I have a Dell Color Laser 1320c (or Fuji Xerox C525 A; their drivers seem to be compatible) and want to use it in a CUPS server on a Raspberry Pi. Unfortunately, I can only find a i386 driver as a rpm file. I found out that I can convert that rpm file to a deb file using a tool called alien. Also, I can use a feature called Multiarch to use i368 software on that RPi.

So, what's the best approach in a situation like this?

Honestly, I'm just not sure if I'm on the right track or if there is a better way to do this.

  • 1
    You can't use Intel x86 software on the ARM based Pi.
    – joan
    Mar 7, 2016 at 19:50
  • That's what I was thinking and then I found this. Am I misinterpreting this?
    – flohei
    Mar 7, 2016 at 19:53
  • 1
    i386 is Intel 32 bit, amd64 is Intel clone 64 bit. The amd64 chip is probably a superset of the i386 chip and can run the same code. There is no relationship between ARM chips and Intel chips.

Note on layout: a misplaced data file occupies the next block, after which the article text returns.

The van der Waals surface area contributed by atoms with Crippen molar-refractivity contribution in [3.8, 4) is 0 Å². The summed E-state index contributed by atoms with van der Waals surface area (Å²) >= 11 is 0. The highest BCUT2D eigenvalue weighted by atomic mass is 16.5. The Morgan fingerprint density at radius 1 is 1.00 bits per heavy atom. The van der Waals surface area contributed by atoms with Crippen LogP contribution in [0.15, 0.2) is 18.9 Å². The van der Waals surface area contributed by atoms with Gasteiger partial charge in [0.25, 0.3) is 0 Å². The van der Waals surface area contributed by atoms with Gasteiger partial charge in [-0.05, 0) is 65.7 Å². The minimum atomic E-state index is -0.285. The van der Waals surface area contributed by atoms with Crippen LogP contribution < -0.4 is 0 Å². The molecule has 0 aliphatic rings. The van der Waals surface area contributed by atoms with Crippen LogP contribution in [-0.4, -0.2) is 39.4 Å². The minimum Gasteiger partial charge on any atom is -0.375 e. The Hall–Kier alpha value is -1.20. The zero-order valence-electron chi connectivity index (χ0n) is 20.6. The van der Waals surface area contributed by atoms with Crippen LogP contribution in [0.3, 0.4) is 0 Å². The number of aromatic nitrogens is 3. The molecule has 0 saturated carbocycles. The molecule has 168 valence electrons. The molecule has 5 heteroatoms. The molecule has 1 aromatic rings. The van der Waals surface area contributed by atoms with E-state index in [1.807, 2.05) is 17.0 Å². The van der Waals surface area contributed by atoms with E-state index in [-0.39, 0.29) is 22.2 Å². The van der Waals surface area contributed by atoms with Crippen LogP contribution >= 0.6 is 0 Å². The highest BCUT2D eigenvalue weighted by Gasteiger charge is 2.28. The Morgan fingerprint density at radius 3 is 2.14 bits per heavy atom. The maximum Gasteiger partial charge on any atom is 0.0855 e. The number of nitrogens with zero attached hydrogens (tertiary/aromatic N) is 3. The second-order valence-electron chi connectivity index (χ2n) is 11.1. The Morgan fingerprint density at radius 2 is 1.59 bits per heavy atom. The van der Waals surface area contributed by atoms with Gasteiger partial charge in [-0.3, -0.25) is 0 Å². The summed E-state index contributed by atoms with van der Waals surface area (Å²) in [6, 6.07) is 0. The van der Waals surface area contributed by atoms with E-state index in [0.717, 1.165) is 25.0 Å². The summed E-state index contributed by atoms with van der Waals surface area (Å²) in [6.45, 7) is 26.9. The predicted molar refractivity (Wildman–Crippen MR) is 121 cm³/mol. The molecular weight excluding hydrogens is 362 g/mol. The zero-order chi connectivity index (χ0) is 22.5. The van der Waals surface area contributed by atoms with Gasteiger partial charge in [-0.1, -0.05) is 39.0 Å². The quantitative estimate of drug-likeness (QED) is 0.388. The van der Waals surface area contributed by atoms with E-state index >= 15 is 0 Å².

– joan
    Mar 7, 2016 at 19:58
  • Can you get the rpm equivalent of the deb-src package and recompile the source code. Unfortunately for drivers it can be very hit or miss as to whether they could be ported to different architecture - for instance the RPi does not have the "parport" hardware so a driver that wants to talk to THAT is not going to fly, on the other hand if it only wants to talk to the usb subsystem and it does so through a public API to the "standard" linux usb kernel implementation then it may be possible to port a driver's source code. Also, what happens if you ask CUPS to try and find the printer as it is?
    – SlySven
    May 7, 2016 at 3:40

1 Answer 1


No. The Pi has an ARM based CPU. It's not compatible with x86.

Even if it were compatible you still might have to do some massaging to get those rpm drivers installed in the correct place, among other things. But that's moot.

I know nothing about running CUPS on the Pi, perhaps there is a generic PostScript driver? Or a jetdirect driver if your printer supports it?

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